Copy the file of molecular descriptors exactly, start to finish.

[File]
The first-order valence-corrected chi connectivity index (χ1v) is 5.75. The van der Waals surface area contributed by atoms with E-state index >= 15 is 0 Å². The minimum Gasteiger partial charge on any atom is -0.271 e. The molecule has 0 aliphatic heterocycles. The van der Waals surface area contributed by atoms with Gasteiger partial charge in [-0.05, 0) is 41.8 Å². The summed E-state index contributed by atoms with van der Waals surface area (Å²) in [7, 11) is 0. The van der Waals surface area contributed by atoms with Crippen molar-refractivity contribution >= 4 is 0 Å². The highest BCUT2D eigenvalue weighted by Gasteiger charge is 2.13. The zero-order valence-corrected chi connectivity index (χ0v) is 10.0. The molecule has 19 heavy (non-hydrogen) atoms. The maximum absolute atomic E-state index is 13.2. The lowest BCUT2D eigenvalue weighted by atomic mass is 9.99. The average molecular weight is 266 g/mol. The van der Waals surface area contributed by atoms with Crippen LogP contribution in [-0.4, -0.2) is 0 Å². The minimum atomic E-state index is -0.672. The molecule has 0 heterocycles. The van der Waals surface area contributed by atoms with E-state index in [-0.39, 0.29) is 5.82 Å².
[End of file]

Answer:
The first-order valence-corrected chi connectivity index (χ1v) is 5.75. The van der Waals surface area contributed by atoms with E-state index >= 15 is 0 Å². The minimum Gasteiger partial charge on any atom is -0.271 e. The molecule has 0 aliphatic heterocycles. The van der Waals surface area contributed by atoms with Gasteiger partial charge in [-0.05, 0) is 41.8 Å². The summed E-state index contributed by atoms with van der Waals surface area (Å²) in [7, 11) is 0. The van der Waals surface area contributed by atoms with Crippen molar-refractivity contribution >= 4 is 0 Å². The highest BCUT2D eigenvalue weighted by Gasteiger charge is 2.13. The zero-order valence-corrected chi connectivity index (χ0v) is 10.0. The molecule has 19 heavy (non-hydrogen) atoms. The maximum absolute atomic E-state index is 13.2. The lowest BCUT2D eigenvalue weighted by atomic mass is 9.99. The average molecular weight is 266 g/mol. The van der Waals surface area contributed by atoms with Crippen LogP contribution in [-0.4, -0.2) is 0 Å². The minimum atomic E-state index is -0.672. The molecule has 0 heterocycles. The van der Waals surface area contributed by atoms with E-state index in [-0.39, 0.29) is 5.82 Å².